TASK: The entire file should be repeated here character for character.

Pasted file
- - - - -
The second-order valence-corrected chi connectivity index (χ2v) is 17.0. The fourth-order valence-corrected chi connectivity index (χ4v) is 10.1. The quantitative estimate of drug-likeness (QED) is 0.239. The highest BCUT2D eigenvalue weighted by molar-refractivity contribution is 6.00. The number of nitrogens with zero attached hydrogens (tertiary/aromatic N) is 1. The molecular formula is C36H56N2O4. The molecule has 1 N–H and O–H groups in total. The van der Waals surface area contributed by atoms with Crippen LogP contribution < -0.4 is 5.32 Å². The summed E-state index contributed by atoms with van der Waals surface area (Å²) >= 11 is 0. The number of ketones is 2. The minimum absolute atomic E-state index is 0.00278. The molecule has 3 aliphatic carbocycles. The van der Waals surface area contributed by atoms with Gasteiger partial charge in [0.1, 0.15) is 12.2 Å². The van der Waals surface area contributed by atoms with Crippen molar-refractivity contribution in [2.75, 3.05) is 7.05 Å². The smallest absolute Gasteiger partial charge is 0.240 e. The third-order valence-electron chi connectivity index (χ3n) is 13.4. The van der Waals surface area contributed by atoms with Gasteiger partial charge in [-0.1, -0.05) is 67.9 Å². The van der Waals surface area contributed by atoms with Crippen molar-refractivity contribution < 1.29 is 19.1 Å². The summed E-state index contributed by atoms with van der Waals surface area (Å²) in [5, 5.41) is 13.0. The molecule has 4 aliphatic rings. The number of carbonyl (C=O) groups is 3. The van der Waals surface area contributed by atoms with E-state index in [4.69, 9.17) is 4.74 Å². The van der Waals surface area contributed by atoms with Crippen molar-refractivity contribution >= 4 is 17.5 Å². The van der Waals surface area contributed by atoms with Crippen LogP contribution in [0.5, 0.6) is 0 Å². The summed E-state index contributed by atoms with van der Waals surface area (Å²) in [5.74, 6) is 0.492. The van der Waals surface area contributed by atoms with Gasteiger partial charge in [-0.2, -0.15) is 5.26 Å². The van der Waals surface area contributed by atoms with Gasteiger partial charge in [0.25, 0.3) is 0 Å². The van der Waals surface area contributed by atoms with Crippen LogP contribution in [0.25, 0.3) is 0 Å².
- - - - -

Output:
The second-order valence-corrected chi connectivity index (χ2v) is 17.0. The fourth-order valence-corrected chi connectivity index (χ4v) is 10.1. The quantitative estimate of drug-likeness (QED) is 0.239. The highest BCUT2D eigenvalue weighted by molar-refractivity contribution is 6.00. The number of nitrogens with zero attached hydrogens (tertiary/aromatic N) is 1. The molecular formula is C36H56N2O4. The molecule has 1 N–H and O–H groups in total. The van der Waals surface area contributed by atoms with Crippen LogP contribution < -0.4 is 5.32 Å². The summed E-state index contributed by atoms with van der Waals surface area (Å²) >= 11 is 0. The number of ketones is 2. The minimum absolute atomic E-state index is 0.00278. The molecule has 3 aliphatic carbocycles. The van der Waals surface area contributed by atoms with Gasteiger partial charge in [0.1, 0.15) is 12.2 Å². The van der Waals surface area contributed by atoms with Crippen molar-refractivity contribution in [2.75, 3.05) is 7.05 Å². The smallest absolute Gasteiger partial charge is 0.240 e. The third-order valence-electron chi connectivity index (χ3n) is 13.4. The van der Waals surface area contributed by atoms with Gasteiger partial charge in [-0.1, -0.05) is 67.9 Å². The van der Waals surface area contributed by atoms with Crippen molar-refractivity contribution < 1.29 is 19.1 Å². The summed E-state index contributed by atoms with van der Waals surface area (Å²) in [5, 5.41) is 13.0. The molecule has 4 aliphatic rings. The number of carbonyl (C=O) groups is 3. The van der Waals surface area contributed by atoms with E-state index in [4.69, 9.17) is 4.74 Å². The van der Waals surface area contributed by atoms with Crippen molar-refractivity contribution >= 4 is 17.5 Å². The van der Waals surface area contributed by atoms with Crippen LogP contribution in [0.5, 0.6) is 0 Å². The summed E-state index contributed by atoms with van der Waals surface area (Å²) in [5.74, 6) is 0.492. The van der Waals surface area contributed by atoms with Gasteiger partial charge in [-0.2, -0.15) is 5.26 Å². The van der Waals surface area contributed by atoms with Gasteiger partial charge in [0.25, 0.3) is 0 Å². The van der Waals surface area contributed by atoms with Crippen LogP contribution in [0.25, 0.3) is 0 Å².